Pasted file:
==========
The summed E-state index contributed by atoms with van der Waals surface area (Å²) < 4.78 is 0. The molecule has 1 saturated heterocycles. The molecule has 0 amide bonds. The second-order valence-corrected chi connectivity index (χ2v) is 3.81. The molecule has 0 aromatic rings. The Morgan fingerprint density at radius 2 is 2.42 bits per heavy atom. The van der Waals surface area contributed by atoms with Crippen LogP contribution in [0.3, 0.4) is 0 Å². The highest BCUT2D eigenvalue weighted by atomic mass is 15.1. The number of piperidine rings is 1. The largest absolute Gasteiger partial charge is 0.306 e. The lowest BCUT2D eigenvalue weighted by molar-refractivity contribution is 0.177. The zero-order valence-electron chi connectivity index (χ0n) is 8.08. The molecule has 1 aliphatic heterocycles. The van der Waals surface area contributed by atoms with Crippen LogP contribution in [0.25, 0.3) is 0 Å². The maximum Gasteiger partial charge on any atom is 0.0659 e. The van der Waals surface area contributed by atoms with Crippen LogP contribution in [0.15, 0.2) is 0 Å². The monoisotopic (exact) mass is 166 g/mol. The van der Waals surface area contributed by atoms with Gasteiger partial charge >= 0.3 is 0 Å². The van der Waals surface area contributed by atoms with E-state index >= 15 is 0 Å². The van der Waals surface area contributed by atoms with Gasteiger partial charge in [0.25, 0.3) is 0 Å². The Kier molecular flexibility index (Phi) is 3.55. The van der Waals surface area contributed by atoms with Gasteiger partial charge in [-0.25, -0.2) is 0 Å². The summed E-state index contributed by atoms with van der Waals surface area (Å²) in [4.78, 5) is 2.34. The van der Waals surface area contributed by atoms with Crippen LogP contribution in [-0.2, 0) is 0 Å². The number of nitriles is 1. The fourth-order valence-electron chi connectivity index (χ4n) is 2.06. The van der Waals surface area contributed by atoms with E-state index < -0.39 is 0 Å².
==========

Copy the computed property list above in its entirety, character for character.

The summed E-state index contributed by atoms with van der Waals surface area (Å²) < 4.78 is 0. The molecule has 1 saturated heterocycles. The molecule has 0 amide bonds. The second-order valence-corrected chi connectivity index (χ2v) is 3.81. The molecule has 0 aromatic rings. The Morgan fingerprint density at radius 2 is 2.42 bits per heavy atom. The van der Waals surface area contributed by atoms with Crippen LogP contribution in [0.3, 0.4) is 0 Å². The highest BCUT2D eigenvalue weighted by atomic mass is 15.1. The number of piperidine rings is 1. The largest absolute Gasteiger partial charge is 0.306 e. The lowest BCUT2D eigenvalue weighted by molar-refractivity contribution is 0.177. The zero-order valence-electron chi connectivity index (χ0n) is 8.08. The molecule has 1 aliphatic heterocycles. The van der Waals surface area contributed by atoms with Crippen LogP contribution in [0.25, 0.3) is 0 Å². The maximum Gasteiger partial charge on any atom is 0.0659 e. The van der Waals surface area contributed by atoms with Crippen LogP contribution in [0.15, 0.2) is 0 Å². The monoisotopic (exact) mass is 166 g/mol. The van der Waals surface area contributed by atoms with Gasteiger partial charge >= 0.3 is 0 Å². The van der Waals surface area contributed by atoms with E-state index >= 15 is 0 Å². The van der Waals surface area contributed by atoms with Gasteiger partial charge in [0.25, 0.3) is 0 Å². The Kier molecular flexibility index (Phi) is 3.55. The van der Waals surface area contributed by atoms with Gasteiger partial charge in [-0.25, -0.2) is 0 Å². The summed E-state index contributed by atoms with van der Waals surface area (Å²) in [4.78, 5) is 2.34. The van der Waals surface area contributed by atoms with Crippen LogP contribution in [-0.2, 0) is 0 Å². The number of nitriles is 1. The fourth-order valence-electron chi connectivity index (χ4n) is 2.06. The van der Waals surface area contributed by atoms with E-state index < -0.39 is 0 Å².